Homelessness

  • Jan Eckstein expressed the gratitude of the HART / Helping At Risk Teen’s Pantry for our church’s donation to the Back to School Drive. 275 backpacks were filled and 150 have been delivered.
  • Max Klinkenborg reported that through our Interfaith Homeless Emergency Lodging Program (IHELP) over 20 individuals are off the street and in a home. A shower trailer for individuals not yet in housing has been ordered from the manufacturer and will be arriving soon. The Sun City Rotary Club and the City of Surprise have expressed interest in being partners in this project.

Immigration/Refugee

Suzanne Boisclair reported we have provided $450 to support food needs of the African Refugee Solutions Church members suffering from Covid 19. This will be combined with a donation from Shadow Rock UCC to purchase food in bulk to be distributed to those in need. Pastor Paul reported that our church made a $1,500 donation earlier in the year for the same cause.

Creation Justice

  • Terry Starr reported on the goal of Arizona Power and Light to have 3,000 Faith Climate Voter Campaign Pledges before the November election. The Faith Climate Voter Campaign Pledge can be found HERE.
  • Equally important is the distribution of the Faith Values Voters Guide.  The voters’ guide covers important issues besides the climate crisis, including income inequality, health care, immigration, LGBTQ rights, restorative justice and more.  The guide can be found HERE.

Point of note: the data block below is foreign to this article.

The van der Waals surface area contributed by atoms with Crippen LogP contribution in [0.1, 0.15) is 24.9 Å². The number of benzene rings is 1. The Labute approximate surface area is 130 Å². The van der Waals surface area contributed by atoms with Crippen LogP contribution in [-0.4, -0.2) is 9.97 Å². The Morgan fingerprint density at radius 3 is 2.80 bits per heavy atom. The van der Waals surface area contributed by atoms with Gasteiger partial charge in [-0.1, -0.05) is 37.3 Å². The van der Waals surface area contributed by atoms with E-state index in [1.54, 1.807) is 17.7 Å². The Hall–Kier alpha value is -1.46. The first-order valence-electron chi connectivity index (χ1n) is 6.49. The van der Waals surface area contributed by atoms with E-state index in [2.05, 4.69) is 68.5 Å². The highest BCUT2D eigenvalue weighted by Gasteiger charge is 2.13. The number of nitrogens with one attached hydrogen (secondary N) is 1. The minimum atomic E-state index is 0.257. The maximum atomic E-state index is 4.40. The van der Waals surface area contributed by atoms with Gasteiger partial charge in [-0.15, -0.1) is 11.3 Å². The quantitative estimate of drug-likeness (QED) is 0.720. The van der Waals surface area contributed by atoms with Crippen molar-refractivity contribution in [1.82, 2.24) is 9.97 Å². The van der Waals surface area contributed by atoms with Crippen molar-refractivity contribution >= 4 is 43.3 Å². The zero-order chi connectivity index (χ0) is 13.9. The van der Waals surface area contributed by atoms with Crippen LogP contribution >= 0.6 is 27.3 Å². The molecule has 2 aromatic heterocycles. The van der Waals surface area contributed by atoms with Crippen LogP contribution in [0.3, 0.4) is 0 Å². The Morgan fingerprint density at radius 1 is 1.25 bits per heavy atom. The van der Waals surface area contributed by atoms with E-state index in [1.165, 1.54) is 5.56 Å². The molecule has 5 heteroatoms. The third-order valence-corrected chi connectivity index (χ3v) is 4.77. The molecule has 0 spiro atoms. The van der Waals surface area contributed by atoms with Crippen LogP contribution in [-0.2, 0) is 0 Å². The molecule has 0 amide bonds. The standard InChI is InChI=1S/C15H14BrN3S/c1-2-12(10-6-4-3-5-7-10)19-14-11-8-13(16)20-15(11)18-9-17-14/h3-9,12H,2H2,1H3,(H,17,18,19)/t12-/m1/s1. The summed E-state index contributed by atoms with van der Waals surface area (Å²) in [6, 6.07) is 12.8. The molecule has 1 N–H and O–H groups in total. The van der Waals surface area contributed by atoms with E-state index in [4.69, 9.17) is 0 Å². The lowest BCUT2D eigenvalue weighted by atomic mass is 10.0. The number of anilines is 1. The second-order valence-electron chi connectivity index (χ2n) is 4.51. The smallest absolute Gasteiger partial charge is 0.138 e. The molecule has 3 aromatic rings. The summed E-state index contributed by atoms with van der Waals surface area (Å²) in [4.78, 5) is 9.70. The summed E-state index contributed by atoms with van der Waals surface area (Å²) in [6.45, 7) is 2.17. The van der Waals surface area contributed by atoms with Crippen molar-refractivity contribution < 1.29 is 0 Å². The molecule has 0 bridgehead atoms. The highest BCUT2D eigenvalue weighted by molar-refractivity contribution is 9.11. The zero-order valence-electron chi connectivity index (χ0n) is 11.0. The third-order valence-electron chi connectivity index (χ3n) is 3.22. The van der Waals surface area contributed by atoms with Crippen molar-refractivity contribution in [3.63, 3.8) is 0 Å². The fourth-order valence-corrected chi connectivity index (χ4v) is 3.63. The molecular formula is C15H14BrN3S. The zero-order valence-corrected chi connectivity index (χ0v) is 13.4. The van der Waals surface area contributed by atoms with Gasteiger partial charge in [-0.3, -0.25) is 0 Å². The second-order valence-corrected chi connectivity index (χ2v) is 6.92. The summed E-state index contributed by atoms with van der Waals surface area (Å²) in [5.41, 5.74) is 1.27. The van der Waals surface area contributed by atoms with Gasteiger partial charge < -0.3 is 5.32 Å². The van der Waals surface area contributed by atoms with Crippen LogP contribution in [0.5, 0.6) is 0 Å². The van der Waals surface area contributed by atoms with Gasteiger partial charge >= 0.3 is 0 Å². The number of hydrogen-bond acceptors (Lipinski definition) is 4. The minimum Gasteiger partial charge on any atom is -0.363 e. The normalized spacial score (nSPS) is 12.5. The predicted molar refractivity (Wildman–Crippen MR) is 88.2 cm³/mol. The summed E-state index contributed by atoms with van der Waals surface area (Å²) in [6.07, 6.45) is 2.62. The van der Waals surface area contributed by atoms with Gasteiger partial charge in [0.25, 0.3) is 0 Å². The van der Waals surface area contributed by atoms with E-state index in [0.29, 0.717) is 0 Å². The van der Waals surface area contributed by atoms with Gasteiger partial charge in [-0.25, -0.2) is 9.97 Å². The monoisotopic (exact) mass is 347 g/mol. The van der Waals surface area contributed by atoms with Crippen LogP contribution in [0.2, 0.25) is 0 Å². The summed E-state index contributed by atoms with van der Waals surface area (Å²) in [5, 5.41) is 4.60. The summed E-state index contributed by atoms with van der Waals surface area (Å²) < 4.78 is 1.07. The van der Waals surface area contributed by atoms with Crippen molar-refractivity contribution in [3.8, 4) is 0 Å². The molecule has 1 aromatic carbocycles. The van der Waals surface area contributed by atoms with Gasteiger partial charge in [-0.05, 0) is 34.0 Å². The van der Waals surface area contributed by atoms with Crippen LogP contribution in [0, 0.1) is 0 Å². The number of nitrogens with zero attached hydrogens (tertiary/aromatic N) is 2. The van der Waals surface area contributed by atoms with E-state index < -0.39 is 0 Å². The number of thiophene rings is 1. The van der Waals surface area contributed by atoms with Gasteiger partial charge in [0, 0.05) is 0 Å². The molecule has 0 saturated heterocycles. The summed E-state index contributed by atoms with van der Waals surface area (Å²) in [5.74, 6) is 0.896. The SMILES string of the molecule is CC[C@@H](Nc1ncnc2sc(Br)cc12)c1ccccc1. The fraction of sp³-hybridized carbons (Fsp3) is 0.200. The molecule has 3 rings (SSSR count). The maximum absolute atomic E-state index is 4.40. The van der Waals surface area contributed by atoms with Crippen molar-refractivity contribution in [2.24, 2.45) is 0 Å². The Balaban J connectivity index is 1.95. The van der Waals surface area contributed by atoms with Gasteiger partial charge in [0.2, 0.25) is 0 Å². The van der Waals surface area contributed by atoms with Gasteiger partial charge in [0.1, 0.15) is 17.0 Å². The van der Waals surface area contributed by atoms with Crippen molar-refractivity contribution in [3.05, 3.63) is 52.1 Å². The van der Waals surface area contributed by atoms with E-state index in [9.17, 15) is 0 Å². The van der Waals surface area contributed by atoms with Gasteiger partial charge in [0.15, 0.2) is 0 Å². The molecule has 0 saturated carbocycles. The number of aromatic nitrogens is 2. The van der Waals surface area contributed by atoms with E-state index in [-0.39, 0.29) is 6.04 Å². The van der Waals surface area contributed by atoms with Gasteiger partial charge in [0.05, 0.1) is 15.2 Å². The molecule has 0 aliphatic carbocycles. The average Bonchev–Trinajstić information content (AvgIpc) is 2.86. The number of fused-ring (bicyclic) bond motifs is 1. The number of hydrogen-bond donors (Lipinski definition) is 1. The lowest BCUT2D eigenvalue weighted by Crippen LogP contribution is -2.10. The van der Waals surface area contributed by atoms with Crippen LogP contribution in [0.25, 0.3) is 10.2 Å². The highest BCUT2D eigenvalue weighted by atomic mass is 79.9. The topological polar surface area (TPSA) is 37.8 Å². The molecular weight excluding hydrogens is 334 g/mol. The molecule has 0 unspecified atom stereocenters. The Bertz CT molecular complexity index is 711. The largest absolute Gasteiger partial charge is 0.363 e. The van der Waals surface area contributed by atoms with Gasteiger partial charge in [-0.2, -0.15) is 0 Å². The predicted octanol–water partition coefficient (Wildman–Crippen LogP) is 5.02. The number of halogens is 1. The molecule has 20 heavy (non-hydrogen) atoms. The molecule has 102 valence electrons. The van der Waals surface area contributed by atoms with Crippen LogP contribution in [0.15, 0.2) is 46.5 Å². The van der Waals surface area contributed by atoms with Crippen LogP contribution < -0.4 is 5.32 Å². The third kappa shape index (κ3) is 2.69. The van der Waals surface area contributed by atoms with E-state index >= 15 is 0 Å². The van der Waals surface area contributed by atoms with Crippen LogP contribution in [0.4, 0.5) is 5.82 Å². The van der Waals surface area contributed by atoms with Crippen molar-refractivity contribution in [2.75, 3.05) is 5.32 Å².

• Andrea Stefanov reported on the work being done by her and Beth Moore to create a check sheet that individuals could use to help determine their carbon footprint.
  • Nancy Tsuchiya reported on changes being made in recycling efforts and a new aluminum can recycling project being launched with the help from IHELP guests.

Antiracism & Anti-Religious Intolerance

Debby Stinton reported on her partnership with the Southwest Conference on racism. She is currently in the “Sacred Conversations to End Racism Institute.” Debby will be trained as a trainer of trainers on racial justice issues. Debby and partners from the Southwest Conference will take an in-depth look at the subject of racial conciliation as a precursor to racial reconciliation. Debby is preparing a list of resources on this topic to be distributed to those interested in this timely topic.

Neighbors in Need

  • Suzanne Boisclair reported that because of Covid 19, operations at the Dysart Community Center have been limited. They are, however, providing 2 meals per day to the community. In April, our church brought clothes left for the asylum seekers to the Center.
  • John reported on the work of Kay Klinkenborg to provide water to either the White Mountain Apache or Navajo nations based on recent media coverage of the lack of drinking water for these tribes.